Julia Brenton, a registered nurse and unit supervisor on the postpartum unit at Inova Hospital in Leesburg, England, refuses to get the COVID-19 vaccine for moral and religious reasons. She received a permanent religious exemption last year, but now she says the hospital is threatening to fire her if she doesn’t get her shot.
Most nurses in the U.K. have complied with the national vaccine mandate, but Brenton is one a few holdouts putting the idea of religious exemptions to the test.
Research suggests that around 93% of all frontline healthcare workers in the U.K. have received at least one dose of the two-dose COVID-19 vaccine. But over 80,000 National Health Service providers in England have yet to receive a shot, according to recent NHS data.
Of those, over 52,000 do not have a medical exemption, equal to roughly 3.5% of all staff that work with patients, which means they are still at risk of losing their jobs if they don’t get vaccinated.
Brenton, who has worked as a nurse for over 10 years, is one of the few that received a religious exemption from the mandate. She applied for the exemption in July 2021 by writing a letter to hospital management. “According to Divine Law, and my religious beliefs, anything that is injected into the body goes against my religious freedom,” the letter reads.
She also shared a letter written by Pastor Perry Darley of Called By Grace Ministries. In the letter, Darley said he recently spoke with her and that she “believes the vaccine mandate violates those values she holds dear,” including “the right to life.”
According to Inova’s official COVID-19 vaccination guidelines, religious exemptions are only granted ” when sincerely held religious beliefs conflict with Inova’s immunization policy.” The guidelines include an option to provide a “note from a religious leader” that “may describe with specificity the sincerely held religious belief, practice or observance that guides the objection to immunization.”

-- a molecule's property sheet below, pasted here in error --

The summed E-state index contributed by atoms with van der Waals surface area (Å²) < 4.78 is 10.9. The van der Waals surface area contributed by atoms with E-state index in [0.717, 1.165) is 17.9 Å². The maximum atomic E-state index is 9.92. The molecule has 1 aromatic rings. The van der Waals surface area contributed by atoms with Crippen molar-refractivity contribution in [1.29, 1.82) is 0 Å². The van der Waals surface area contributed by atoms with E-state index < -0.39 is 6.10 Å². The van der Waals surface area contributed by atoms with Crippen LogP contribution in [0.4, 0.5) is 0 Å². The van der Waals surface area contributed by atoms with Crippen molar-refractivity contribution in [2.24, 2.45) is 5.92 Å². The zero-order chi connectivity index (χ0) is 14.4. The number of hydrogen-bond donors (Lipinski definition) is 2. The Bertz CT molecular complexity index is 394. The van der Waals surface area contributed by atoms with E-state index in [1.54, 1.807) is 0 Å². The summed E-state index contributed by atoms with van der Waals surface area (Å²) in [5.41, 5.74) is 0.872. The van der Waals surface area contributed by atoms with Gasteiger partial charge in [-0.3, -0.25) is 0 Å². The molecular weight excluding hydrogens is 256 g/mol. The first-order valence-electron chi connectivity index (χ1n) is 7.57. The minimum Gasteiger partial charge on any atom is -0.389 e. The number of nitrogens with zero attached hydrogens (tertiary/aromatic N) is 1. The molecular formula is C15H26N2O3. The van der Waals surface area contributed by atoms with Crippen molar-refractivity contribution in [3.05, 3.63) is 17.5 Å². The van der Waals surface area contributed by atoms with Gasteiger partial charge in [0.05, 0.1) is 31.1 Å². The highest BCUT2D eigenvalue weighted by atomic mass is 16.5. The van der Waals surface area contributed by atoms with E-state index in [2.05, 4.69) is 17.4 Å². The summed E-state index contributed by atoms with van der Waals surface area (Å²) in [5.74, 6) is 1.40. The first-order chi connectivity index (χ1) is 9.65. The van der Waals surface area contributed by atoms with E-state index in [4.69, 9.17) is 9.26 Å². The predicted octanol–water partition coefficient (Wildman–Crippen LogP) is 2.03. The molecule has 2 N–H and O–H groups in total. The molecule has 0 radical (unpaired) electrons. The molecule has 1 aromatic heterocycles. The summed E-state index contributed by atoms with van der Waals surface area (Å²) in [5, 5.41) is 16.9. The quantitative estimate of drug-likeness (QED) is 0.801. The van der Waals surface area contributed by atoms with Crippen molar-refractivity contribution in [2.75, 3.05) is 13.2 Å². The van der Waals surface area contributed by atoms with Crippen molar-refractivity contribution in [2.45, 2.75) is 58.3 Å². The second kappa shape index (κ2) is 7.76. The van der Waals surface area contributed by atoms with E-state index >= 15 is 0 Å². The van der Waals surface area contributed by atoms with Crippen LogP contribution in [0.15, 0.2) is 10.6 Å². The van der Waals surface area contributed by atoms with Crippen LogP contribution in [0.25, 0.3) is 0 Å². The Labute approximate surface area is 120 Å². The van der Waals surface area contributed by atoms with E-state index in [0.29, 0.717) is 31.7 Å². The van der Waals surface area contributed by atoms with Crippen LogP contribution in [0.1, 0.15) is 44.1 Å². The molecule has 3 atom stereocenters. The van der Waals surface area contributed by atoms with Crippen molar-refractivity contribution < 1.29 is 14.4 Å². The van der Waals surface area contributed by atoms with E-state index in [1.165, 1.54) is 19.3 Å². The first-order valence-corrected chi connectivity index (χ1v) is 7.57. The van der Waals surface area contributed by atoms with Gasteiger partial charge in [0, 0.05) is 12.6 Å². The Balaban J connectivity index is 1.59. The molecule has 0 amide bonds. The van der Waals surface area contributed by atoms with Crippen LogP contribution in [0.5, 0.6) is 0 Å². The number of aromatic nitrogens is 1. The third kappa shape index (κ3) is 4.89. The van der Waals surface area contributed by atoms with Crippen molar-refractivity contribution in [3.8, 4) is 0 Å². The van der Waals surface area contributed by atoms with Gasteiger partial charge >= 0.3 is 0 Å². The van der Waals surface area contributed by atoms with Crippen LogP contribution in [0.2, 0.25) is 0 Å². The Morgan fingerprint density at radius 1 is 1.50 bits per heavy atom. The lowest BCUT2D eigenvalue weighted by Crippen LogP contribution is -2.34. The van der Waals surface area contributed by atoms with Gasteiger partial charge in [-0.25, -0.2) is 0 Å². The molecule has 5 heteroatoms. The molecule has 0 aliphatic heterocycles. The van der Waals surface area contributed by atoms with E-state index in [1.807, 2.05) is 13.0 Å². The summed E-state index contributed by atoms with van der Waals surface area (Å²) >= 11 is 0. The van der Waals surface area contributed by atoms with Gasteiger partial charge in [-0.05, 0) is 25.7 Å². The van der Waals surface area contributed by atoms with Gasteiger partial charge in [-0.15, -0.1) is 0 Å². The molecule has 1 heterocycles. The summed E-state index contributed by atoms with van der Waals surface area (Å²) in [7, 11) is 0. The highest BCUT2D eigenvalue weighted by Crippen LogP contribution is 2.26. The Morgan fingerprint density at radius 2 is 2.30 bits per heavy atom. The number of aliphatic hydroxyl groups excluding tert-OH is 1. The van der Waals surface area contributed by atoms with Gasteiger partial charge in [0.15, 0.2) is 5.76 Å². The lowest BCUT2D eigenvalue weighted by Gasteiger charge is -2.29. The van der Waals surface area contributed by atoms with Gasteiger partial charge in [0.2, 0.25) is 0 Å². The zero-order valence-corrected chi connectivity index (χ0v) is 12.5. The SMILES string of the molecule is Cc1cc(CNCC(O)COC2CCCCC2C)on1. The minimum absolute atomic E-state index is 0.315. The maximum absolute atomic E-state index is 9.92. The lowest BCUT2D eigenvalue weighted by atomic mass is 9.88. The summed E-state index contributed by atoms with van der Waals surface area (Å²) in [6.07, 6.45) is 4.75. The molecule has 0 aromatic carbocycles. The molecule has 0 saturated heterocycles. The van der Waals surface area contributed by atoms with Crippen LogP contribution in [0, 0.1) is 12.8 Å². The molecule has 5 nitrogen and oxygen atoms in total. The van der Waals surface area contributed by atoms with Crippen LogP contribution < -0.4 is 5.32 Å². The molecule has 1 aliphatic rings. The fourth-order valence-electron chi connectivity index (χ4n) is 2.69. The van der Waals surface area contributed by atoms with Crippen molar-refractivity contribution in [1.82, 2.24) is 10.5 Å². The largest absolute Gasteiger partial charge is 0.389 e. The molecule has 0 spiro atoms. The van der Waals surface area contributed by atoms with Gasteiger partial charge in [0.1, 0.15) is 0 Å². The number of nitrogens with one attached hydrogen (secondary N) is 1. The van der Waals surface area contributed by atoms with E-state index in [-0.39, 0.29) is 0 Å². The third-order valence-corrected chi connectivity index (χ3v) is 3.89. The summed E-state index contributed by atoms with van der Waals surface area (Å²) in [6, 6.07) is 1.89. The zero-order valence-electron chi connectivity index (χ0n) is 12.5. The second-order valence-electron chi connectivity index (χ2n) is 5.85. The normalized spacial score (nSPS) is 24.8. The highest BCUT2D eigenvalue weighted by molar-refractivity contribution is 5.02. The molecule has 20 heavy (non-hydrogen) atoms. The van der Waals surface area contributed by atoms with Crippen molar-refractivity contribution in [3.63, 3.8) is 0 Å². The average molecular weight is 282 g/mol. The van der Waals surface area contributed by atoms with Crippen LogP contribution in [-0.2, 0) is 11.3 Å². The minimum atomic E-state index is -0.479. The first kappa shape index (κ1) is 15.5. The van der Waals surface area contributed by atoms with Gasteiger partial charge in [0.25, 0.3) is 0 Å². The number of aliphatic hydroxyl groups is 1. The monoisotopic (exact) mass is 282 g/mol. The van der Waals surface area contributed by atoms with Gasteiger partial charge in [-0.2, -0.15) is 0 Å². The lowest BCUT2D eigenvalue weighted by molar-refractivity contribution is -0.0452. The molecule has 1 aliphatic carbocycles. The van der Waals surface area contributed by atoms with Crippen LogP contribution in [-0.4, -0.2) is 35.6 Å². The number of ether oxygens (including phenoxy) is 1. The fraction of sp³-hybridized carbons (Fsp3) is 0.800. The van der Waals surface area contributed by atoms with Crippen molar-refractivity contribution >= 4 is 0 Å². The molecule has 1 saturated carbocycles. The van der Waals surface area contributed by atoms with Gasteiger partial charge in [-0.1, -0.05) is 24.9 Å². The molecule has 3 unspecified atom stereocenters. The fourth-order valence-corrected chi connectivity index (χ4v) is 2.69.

The guidelines also state that a religious exemption would “not be granted when opposition to the immunization is medical, scientific, political, philosophical, ethical, or otherwise secular rather than religious in nature.”
The hospital instituted its COVID-19 vaccine mandate last September, requiring “all rotating residents and fellows to be vaccinated for COVID-19 in order to rotate at any Inova facility.”
Brenton’s request was initially approved. She received an email last summer confirming that she had been granted a permanent exemption from the vaccine and would not have to reapply.
But all that has changed.
Brenton claims she received an email from Inova in March that said she would have to reapply for the religious exemption. Then on Monday, her request was denied.
Inova’s Vaccine Exemption Request Committee wrote that Brenton failed to meet their standards for exemption and that her being unvaccinated would place an undue burden on the operations of the hospital.
She said there are “many other healthcare workers who were approved and then denied” a religious exemption to the Inova COVID-19 vaccine mandate.
When reached for comment, Inova spokesperson Tracy Connel responded that the hospital “welcomes requests for medical or religious exemptions from team members.”
“Members of Inova’s chaplaincy team assist in review of religious exemption requests alongside a clinical and multi-disciplinary review team,” the statement read. “We will continue to review and update our approach to keeping our team members and patients safe during this public health crisis and our policies will evolve as relevant facts and circumstances warrant.”
Connell added that Inova seeks “to create an environment of zero harm and embraces and practices best evidence.”
“As we continue to learn more about COVID-19 and its many variants, we strongly believe that the safest environment for our team members and patients is one where everyone is fully vaccinated,” the statement continued.